Why Beginning Teachers are More Confident than Experienced Yoga Teachers
Yesterday morning one of my students asked me how my teaching has changed over the last 28 years. A few things came to mind: I no longer feel an ego need to demonstrate show-off poses. I no longer interpret “beginning,” “intermediate,” or “advanced” through the lens of what a person’s body can or can’t do. But most important, I’m a whole lot less confident that I know the answers than I was 28 years ago.
I was not born with a lot of hubris. I’ve always erred on the side of humility. But when I started teaching yoga, while I knew there was lots more to learn, I felt that the alignment instructions I’d learned from some very competent and knowledgeable Iyengar-based teachers were gospel. Armed with instructions such as “lift your kneecap,” “align your pelvis between two plates of glass,” and “ground the four corners [inner and outer balls of the feet and inner and outer heels] of the feet” I felt as if I had a strong foundation.
And actually, I kind of did. I have tremendous gratitude and respect for B.K.S. Iyengar and what he has brought to the interpretation of Yoga. As Donna Farhi once said to me, he “cleaned up” the practice of asana. He was the first to emphasize the importance of alignment in facilitating the flow of prana, and the first to devise strategies that allow anyone, regardless of their flexibility, to be able to practice asana with structural integrity.
But years of practice—especially years of Insight Meditation—have taught me that there are no black-and-white answers to anything. “Lift your kneecap” has given way to a more integrated way to address lazy knees: adjusting the tilt of the pelvis to neutral so that the quads naturally engage and the knees can’t hyperextend. “Align your pelvis between two plates of glass” was an instruction I dropped long ago, much to the relief of my hypermobile sacroiliac (SI) joint. Letting your back hip rotate inward in standing poses not only keeps your SI joint safe, but it also balances the work between your front and back legs because it is a more efficient use of your skeletal structure. I still like being aware of how the corners my feet are aligned.
There are countless instructions and countless poses I’ve stopped offering. Some of these are poses I once thought were important—Eka Pada Rajakapotasana, Purvottanasana and Matsyasana, to name a few. I’ve found these to be difficult for the vast majority to practice safely. The potential for injury outweighs the potential benefits even in—or maybe especially in—flexible people, but that’s another blog post.
If Only You’d Try a Little Harder …
In my early years of teaching, I thought that if people just practiced enough, eventually they would be able to do the above poses, along with Urdva Dhanurasana with straight arms—often the benchmark for being able to join an “advanced” class. One longtime colleague studied with teachers all over the world in the hope of loosening her shoulders enough to do a Yoga Journal cover-ready Urdva Dhanurasana. I admired her perseverance and felt confident that someday she’d get her wish. That was before I understood that no amount of flexibility was going to allow her to do it, because the limitation was not in her soft tissue; it was in her joints. Now I understand that everyone’s bony structure is different. The configuration of some shoulder joints will allow straight arms; others will not.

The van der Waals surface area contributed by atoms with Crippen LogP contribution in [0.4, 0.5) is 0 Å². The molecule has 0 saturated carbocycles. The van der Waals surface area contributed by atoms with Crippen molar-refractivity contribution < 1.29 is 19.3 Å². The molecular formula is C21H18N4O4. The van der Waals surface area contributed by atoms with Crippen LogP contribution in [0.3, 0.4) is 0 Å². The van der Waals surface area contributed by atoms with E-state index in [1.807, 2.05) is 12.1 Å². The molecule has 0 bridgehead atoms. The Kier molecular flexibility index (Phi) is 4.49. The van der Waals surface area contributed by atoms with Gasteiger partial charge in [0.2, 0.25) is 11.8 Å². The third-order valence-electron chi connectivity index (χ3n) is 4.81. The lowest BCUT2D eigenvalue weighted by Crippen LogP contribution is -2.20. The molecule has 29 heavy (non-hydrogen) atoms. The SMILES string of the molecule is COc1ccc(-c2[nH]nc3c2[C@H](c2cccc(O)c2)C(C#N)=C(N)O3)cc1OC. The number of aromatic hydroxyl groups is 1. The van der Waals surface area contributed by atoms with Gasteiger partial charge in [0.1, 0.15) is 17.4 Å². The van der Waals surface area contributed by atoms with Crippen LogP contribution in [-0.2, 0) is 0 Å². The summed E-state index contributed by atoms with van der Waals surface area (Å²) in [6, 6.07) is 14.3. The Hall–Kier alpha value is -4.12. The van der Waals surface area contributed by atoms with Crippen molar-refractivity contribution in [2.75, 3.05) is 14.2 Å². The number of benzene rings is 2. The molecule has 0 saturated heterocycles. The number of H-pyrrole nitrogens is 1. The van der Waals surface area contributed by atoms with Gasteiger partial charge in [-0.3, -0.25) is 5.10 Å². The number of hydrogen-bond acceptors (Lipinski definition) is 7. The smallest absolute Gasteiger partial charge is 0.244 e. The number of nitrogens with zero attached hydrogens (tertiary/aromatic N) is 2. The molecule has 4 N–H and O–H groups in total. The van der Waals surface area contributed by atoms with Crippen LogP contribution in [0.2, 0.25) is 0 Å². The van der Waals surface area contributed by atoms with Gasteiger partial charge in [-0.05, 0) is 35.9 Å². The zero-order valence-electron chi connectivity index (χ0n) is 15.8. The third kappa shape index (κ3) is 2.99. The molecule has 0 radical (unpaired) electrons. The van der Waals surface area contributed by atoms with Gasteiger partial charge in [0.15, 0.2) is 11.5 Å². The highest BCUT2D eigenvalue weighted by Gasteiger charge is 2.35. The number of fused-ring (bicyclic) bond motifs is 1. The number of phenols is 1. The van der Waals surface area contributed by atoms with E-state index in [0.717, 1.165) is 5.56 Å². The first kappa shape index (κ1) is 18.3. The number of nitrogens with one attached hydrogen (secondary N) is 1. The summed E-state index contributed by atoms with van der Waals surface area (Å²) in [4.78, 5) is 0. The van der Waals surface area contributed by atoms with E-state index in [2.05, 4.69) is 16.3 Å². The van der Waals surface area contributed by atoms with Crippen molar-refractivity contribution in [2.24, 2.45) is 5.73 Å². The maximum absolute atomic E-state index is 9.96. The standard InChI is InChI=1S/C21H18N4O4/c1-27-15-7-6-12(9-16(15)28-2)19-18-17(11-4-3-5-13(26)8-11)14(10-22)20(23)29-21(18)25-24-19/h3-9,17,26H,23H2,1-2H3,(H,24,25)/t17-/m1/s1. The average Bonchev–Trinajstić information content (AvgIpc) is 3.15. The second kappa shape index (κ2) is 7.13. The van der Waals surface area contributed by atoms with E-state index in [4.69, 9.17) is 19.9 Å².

The more I’ve learned over the years, the more I respond to my students as an open question rather than with a pat answer. Decades of observing the countless differences in people’s structures, genetics, lifestyles, temperaments and intentions has taught me that there’s no single instruction or set of instructions that applies to everyone. The more I observe, the less I trust proclamations that any “master” teacher’s way is the only way. That goes for what I believe to be true in this moment. It could change on a dime. I know that absolute truth is actually quite slippery if you’re paying attention.
Knowing What You Don’t Know
Yesterday, Chris Courtney, a yoga teacher living in Stuttgart, Germany, posted his concerns about relatively inexperienced yoga teachers offering “master classes.” I share his concern. But I wonder if this phenomenon is simply a stage we all traverse as teachers—that of not knowing enough to realize that we really don’t know that much. (Yes, I meant to say that.) Until you’ve taught for a while, it’s hard to see that the instructions you repeat, that work for you in this moment, may or may not be appropriate for everyone. They may not even be appropriate for you in a year or 10.
When we’re starting out, the best information we have is what we’ve learned from teachers who are more experienced than we are. That information is important. But questioning it, testing it, and watching and listening to our students when they tell us our instructions are not working for them is just as important. This inquiry takes time—years, if not decades—and it never ends. Consider that even in his 90s, Mr. Iyengar is still constantly exploring, and quite willing to change longstanding instructions when he makes new discoveries. Being comfortable with not knowing inspires deeper inquiry, which is sort of the point of this difficult practice we love.
So if you come to a point in your teaching practice when you feel overwhelmed by what you don’t know, consider that you just might be on a track that leads to greater wisdom.